The dual mandate of the Federal Reserve continues to focus upon maximum employment and inflationary pressures. The economic data from both the U.S. Labor Department’s jobs report, as well as inflationary measures such as the CPI, and PCE (the preferred inflationary index the Federal Reserve uses) are integral components used in the decision-making process of the Federal Reserve.
In early September the U.S. Labor Department released the jobs report for new nonfarm payroll jobs added in August. The numbers released by the Labor Department were extremely disappointing coming in well under expectations. Estimates for new jobs added from economists polled by Dow Jones predicted that there would be 720,000 new jobs added last month. The actual numbers were that only 235,000 new jobs were added last month, a huge miss by economists, and a low number by anyone’s standards.
CNBC reported on September 3 that, “August’s total — the worst since January — comes with heightened fears of the pandemic and the impact that rising Covid cases could have on what has been a mostly robust recovery. The weak report could cloud policy for the Federal Reserve, which is weighing whether to pull back on some of the massive stimulus it has been adding since the outbreak in early 2020.”
Since the Federal Reserve has pivoted its focus away from inflationary pressures with its primary focus upon maximum employment tomorrow’s inflationary report is important, however, the disappointing jobs report will be of primary concern.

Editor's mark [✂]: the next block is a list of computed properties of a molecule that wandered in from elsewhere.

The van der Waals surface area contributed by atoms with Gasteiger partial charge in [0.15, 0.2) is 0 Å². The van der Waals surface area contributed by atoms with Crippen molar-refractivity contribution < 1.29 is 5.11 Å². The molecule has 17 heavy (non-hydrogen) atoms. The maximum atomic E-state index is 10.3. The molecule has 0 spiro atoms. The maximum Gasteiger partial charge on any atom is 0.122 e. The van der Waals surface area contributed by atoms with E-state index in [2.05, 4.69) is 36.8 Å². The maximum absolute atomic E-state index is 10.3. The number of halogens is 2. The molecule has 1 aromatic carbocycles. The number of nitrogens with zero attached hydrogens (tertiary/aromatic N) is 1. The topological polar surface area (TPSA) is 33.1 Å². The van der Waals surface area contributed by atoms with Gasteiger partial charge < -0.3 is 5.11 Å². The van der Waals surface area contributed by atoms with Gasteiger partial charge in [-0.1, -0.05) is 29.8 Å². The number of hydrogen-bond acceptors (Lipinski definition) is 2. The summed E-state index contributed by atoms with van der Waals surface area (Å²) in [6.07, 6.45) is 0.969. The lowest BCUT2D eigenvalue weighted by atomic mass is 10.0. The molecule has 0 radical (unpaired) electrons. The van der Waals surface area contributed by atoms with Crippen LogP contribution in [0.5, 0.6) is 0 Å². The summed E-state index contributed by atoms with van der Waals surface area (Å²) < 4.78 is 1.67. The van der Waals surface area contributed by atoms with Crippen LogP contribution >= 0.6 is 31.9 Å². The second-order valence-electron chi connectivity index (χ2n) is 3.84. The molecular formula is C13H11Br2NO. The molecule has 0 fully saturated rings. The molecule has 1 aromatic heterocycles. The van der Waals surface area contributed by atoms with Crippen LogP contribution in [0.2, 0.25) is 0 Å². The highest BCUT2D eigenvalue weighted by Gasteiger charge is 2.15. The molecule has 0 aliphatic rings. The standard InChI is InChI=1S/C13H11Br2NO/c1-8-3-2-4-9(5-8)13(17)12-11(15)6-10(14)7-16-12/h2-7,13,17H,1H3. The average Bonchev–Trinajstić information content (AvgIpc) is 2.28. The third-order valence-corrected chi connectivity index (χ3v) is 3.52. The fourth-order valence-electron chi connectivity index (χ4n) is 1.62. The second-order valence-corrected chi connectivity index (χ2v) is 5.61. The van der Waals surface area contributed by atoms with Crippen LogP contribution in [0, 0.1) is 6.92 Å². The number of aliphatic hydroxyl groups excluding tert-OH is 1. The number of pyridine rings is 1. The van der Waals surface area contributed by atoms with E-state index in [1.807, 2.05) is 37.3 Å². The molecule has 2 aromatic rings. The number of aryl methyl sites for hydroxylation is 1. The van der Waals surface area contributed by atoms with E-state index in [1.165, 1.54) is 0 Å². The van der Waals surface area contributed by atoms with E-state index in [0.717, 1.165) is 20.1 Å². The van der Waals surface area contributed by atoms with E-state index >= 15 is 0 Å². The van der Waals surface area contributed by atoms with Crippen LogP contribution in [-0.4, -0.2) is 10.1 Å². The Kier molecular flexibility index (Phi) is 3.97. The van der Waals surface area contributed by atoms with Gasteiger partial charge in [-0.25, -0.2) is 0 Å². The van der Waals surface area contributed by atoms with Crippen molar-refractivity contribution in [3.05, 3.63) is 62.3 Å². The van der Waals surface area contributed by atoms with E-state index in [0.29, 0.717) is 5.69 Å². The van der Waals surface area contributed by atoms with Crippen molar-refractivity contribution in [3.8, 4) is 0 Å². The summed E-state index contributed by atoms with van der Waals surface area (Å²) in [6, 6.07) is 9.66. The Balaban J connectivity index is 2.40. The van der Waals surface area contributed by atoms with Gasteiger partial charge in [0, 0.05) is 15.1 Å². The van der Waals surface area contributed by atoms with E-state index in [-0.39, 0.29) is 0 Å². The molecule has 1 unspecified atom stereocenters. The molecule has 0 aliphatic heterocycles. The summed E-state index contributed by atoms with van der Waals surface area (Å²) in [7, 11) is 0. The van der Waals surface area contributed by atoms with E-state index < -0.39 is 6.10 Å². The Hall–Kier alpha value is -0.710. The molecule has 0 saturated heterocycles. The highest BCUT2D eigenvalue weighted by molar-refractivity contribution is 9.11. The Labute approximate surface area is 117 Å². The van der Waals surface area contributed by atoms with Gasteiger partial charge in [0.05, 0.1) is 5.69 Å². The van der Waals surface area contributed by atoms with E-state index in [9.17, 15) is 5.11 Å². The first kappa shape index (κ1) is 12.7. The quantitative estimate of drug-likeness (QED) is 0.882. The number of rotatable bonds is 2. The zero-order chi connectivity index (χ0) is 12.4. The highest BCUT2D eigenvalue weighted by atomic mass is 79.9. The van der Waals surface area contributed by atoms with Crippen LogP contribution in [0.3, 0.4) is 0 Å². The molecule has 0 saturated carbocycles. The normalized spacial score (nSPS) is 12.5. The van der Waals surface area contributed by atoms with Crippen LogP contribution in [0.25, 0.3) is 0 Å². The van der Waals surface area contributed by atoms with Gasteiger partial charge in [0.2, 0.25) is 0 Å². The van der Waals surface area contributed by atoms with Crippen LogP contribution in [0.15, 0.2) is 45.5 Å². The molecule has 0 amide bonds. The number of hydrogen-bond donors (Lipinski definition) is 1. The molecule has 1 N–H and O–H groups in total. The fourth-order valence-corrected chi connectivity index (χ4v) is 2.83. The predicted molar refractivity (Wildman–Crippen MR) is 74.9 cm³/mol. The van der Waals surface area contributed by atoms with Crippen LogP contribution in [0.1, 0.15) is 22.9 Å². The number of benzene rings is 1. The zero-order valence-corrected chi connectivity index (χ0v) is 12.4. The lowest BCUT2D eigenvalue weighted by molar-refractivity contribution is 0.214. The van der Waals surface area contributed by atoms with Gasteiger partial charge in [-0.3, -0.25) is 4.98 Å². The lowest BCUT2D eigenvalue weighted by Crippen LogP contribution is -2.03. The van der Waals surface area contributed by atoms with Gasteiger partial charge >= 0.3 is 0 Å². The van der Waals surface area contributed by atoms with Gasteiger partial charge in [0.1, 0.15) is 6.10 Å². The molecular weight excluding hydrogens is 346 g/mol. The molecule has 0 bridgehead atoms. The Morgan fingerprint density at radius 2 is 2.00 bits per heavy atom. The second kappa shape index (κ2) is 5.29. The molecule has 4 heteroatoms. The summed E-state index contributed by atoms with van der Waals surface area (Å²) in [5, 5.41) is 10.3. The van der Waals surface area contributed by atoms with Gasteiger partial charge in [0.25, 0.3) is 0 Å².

With that in mind inflationary pressures are still a major concern to Americans who continue to pay higher prices for many goods and services. But economists have forecast that on average the expectations are that there will be a 0.3% increase in the core CPI reading from August.
According to Bloomberg News, “August data due Tuesday is set to show annual growth in U.S. consumer prices stayed above 5% in August for a third straight month, according to Bloomberg surveys. The median forecast was 5.3%. Most other developed countries have seen a spike too — just not nearly as big.”
Bloomberg also reported that the “N.Y. Fed Says U.S. Consumers Expect 4% Inflation to Stick Around. Inflation expectations among U.S. consumers over the medium term rose to the highest level on record in the Federal Reserve Bank of New York’s surveys, according to the latest edition published Monday. Consumers said they expect inflation at 4% over the next three years, up 0.3 percentage point from a month earlier.”
Gold futures basis the most active December 2021 Comex contract gained three dollars in trading today and is currently fixed at $1795.10. It briefly tested $1800 when it traded to an intraday high of $1800.20 before backing off.
Carsten Fritsch, an analyst at Commerzbank wrote that “For now, traders appeared to be positioning themselves in preparation for the August U.S. Consumer Price Index, or CPI, reading due Tuesday. MarketWatch reported that he tempered his statements saying that he expects inflation to come near July levels and therefore is “likely to provide arguments for the Fed to begin withdrawing its bond purchases before the year is out.”
Since the current Fed mandate looks at both maximum employment and inflationary pressures to determine changes in their current monetary policy, many economists believe that dollar strength, as well as a potential rise in Treasury yields, could continue to stifle any major upside move in gold pricing.
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Wishing you, as always, good trading and good health,